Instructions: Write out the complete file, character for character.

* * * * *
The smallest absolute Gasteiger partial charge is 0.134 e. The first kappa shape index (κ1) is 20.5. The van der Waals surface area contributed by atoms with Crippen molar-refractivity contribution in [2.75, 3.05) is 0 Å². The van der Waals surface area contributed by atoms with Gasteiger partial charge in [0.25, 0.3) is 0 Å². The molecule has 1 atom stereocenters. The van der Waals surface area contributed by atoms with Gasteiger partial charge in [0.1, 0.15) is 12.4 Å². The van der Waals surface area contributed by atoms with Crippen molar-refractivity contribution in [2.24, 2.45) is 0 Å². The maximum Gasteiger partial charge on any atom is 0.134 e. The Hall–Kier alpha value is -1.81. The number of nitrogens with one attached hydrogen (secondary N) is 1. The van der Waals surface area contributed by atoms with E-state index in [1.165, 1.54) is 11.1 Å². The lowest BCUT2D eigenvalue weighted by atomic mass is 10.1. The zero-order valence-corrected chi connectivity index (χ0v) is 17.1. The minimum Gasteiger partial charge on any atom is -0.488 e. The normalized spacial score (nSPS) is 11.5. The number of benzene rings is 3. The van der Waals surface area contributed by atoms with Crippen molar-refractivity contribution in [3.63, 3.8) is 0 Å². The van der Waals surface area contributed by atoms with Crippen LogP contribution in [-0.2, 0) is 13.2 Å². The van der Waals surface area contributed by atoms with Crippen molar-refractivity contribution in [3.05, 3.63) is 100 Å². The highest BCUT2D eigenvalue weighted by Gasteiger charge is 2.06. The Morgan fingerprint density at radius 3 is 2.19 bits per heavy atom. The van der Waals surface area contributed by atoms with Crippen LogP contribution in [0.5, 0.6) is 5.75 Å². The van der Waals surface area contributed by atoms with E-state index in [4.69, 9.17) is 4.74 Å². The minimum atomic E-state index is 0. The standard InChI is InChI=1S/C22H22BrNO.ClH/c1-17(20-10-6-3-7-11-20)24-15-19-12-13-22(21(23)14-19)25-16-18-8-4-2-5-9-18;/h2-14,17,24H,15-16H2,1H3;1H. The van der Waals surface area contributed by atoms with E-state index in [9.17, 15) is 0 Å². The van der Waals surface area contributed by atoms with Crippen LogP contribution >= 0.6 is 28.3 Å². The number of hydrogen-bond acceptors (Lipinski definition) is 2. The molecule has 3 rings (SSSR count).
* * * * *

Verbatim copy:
The smallest absolute Gasteiger partial charge is 0.134 e. The first kappa shape index (κ1) is 20.5. The van der Waals surface area contributed by atoms with Crippen molar-refractivity contribution in [2.75, 3.05) is 0 Å². The van der Waals surface area contributed by atoms with Gasteiger partial charge in [0.25, 0.3) is 0 Å². The molecule has 1 atom stereocenters. The van der Waals surface area contributed by atoms with Gasteiger partial charge in [0.1, 0.15) is 12.4 Å². The van der Waals surface area contributed by atoms with Crippen molar-refractivity contribution in [2.24, 2.45) is 0 Å². The maximum Gasteiger partial charge on any atom is 0.134 e. The Hall–Kier alpha value is -1.81. The number of nitrogens with one attached hydrogen (secondary N) is 1. The van der Waals surface area contributed by atoms with E-state index in [1.165, 1.54) is 11.1 Å². The lowest BCUT2D eigenvalue weighted by atomic mass is 10.1. The zero-order valence-corrected chi connectivity index (χ0v) is 17.1. The minimum Gasteiger partial charge on any atom is -0.488 e. The normalized spacial score (nSPS) is 11.5. The number of benzene rings is 3. The van der Waals surface area contributed by atoms with Crippen molar-refractivity contribution in [3.63, 3.8) is 0 Å². The van der Waals surface area contributed by atoms with Crippen LogP contribution in [-0.2, 0) is 13.2 Å². The van der Waals surface area contributed by atoms with Crippen molar-refractivity contribution in [3.05, 3.63) is 100 Å². The highest BCUT2D eigenvalue weighted by Gasteiger charge is 2.06. The Morgan fingerprint density at radius 3 is 2.19 bits per heavy atom. The van der Waals surface area contributed by atoms with Crippen LogP contribution in [0.5, 0.6) is 5.75 Å². The van der Waals surface area contributed by atoms with E-state index in [4.69, 9.17) is 4.74 Å². The minimum atomic E-state index is 0. The standard InChI is InChI=1S/C22H22BrNO.ClH/c1-17(20-10-6-3-7-11-20)24-15-19-12-13-22(21(23)14-19)25-16-18-8-4-2-5-9-18;/h2-14,17,24H,15-16H2,1H3;1H. The van der Waals surface area contributed by atoms with E-state index in [9.17, 15) is 0 Å². The van der Waals surface area contributed by atoms with Crippen LogP contribution >= 0.6 is 28.3 Å². The number of hydrogen-bond acceptors (Lipinski definition) is 2. The molecule has 3 rings (SSSR count).